- Cultural bridges are being created by networking across points in this very wide net, and these are being supported by a multi-agent perspective that include community people, policy decision makers, and people working at universities
- Popular community culture is often times disregarded, yet it can be supported by acknowledging and connecting culture points across people, if adequately supported by public resources
- Aesthetic codes vary from people to people, and time to time, so a pedagogical approach towards comprehending and valuing different forms of cultural manifestations should be part of any public policy towards supporting community culture
- In Latin America, aesthetic manifestations have developed, many a time, as results of clashes – community culture acknowledges this fact and takes a step forward in practicing a direct democratic way of making visible a variety of cultural processes and their history
What does Pueblo Hace Cultura has to do with Otra Economía & Sociedad?
The initiative of Pueblo Hace Cultura is in line with the core key concepts we have been describing in these columns as related to Otra Economía, Otra Sociedad. How exactly? Rosana Miraglino is a participant of Pueblo Hace Cultura and a member of the Community is Alive 2013 Conference. In closing, I share her views to explain this relationship:
“When we gathered at the first Community Culture is Alive Conference in La Paz, Bolivia, we worked during a week, participating as equals, all from very different sectors: community organizations, community networks, public servants, public policy decision-makers, and university workers. One thousand two hundred people participated, representing diverse views from 17 countries, which in turn, bring along a historical experience of specific aesthetic and educational processes. Being a part of the Conference left a deep impression in my memory and body. I experienced first hand what was being narrated by people from different places yet all sharing the same beat: it is as if my heart was beating at the pulse of a wide array of practices and histories, all in one. In our country (Argentina), and through this process of cultura-puente (culture as bridge and bridging culture), we are implementing cultural exchange through Perú, Argentina and Chile. We are currently exploring by way of facilitating the traveling of an ancestral piece of knowledge, that of the Teleras de Atamisqui, original from Santiago del Estero, Argentina. I see this movement for culture as a movement for life. I associate it with social and economic practices based on exchange, on inter-generational knowledge communication, and on the concept of buen vivir which in a nutshell may be defined as making sure we all live without exploiting others or nature, with an orientation that guarantees human rights for all. I see this process of supporting community culture as an act of direct participation into what is public, what belongs to all. Culture shared by people across the Americas brings us the possibility to enact, directly, this other way of living, based on the idea that we can all live well.” (Interview for AN by Ana Inés Heras)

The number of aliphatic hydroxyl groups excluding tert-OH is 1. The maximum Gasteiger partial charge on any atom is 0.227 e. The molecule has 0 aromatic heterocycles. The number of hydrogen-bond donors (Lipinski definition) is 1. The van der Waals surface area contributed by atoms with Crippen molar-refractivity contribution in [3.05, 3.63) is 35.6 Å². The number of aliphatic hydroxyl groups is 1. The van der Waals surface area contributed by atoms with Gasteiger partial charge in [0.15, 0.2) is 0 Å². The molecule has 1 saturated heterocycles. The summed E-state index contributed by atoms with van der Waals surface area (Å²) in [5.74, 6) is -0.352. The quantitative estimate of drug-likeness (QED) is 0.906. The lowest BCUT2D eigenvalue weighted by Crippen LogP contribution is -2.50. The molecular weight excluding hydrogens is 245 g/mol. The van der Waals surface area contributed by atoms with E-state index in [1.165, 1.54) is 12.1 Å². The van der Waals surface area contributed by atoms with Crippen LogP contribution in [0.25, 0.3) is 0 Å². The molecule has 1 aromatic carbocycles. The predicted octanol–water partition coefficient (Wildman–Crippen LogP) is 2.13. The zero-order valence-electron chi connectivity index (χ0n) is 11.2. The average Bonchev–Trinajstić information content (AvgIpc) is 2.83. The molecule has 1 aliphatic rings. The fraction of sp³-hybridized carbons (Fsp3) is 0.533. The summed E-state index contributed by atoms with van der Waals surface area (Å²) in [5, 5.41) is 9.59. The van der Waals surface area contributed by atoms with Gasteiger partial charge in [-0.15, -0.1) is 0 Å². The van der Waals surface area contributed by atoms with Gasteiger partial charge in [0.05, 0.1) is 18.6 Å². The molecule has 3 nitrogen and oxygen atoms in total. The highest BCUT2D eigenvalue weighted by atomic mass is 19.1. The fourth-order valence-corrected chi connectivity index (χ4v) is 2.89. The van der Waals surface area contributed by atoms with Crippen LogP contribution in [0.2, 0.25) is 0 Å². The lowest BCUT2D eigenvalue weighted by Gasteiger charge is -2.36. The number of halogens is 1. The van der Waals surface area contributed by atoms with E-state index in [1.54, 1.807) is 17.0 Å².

Ana Inés Heras earned her MA and PhD in Education (1995) with a Fulbright Scholarship at UCSB. She also studied History and Physical Education at the undergraduate level in Argentina. She currently studies participants’ collective learning processes at autonomous, self-managed organizations in contemporary Argentina, focusing on how diversity is understood in such processes.